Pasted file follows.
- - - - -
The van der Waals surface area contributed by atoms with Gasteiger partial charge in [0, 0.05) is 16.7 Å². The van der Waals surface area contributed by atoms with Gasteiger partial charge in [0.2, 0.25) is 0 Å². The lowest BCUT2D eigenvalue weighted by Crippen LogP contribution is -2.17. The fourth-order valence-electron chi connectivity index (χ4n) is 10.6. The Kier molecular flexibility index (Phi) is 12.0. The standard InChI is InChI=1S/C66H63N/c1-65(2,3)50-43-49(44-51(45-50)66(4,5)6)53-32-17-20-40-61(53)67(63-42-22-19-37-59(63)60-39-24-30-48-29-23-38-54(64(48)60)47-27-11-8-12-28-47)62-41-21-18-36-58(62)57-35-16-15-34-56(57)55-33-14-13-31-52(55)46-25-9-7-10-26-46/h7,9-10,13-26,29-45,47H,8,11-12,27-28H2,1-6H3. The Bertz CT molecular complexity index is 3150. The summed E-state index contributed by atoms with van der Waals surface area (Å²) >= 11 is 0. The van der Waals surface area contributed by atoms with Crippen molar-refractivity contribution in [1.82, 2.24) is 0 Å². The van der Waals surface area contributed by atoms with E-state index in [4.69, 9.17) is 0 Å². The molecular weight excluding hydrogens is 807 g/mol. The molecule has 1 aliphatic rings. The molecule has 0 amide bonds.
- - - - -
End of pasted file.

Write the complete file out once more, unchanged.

The van der Waals surface area contributed by atoms with Gasteiger partial charge in [0, 0.05) is 16.7 Å². The van der Waals surface area contributed by atoms with Gasteiger partial charge in [0.2, 0.25) is 0 Å². The lowest BCUT2D eigenvalue weighted by Crippen LogP contribution is -2.17. The fourth-order valence-electron chi connectivity index (χ4n) is 10.6. The Kier molecular flexibility index (Phi) is 12.0. The standard InChI is InChI=1S/C66H63N/c1-65(2,3)50-43-49(44-51(45-50)66(4,5)6)53-32-17-20-40-61(53)67(63-42-22-19-37-59(63)60-39-24-30-48-29-23-38-54(64(48)60)47-27-11-8-12-28-47)62-41-21-18-36-58(62)57-35-16-15-34-56(57)55-33-14-13-31-52(55)46-25-9-7-10-26-46/h7,9-10,13-26,29-45,47H,8,11-12,27-28H2,1-6H3. The Bertz CT molecular complexity index is 3150. The summed E-state index contributed by atoms with van der Waals surface area (Å²) >= 11 is 0. The van der Waals surface area contributed by atoms with Crippen molar-refractivity contribution in [1.82, 2.24) is 0 Å². The van der Waals surface area contributed by atoms with E-state index in [4.69, 9.17) is 0 Å². The molecular weight excluding hydrogens is 807 g/mol. The molecule has 1 aliphatic rings. The molecule has 0 amide bonds.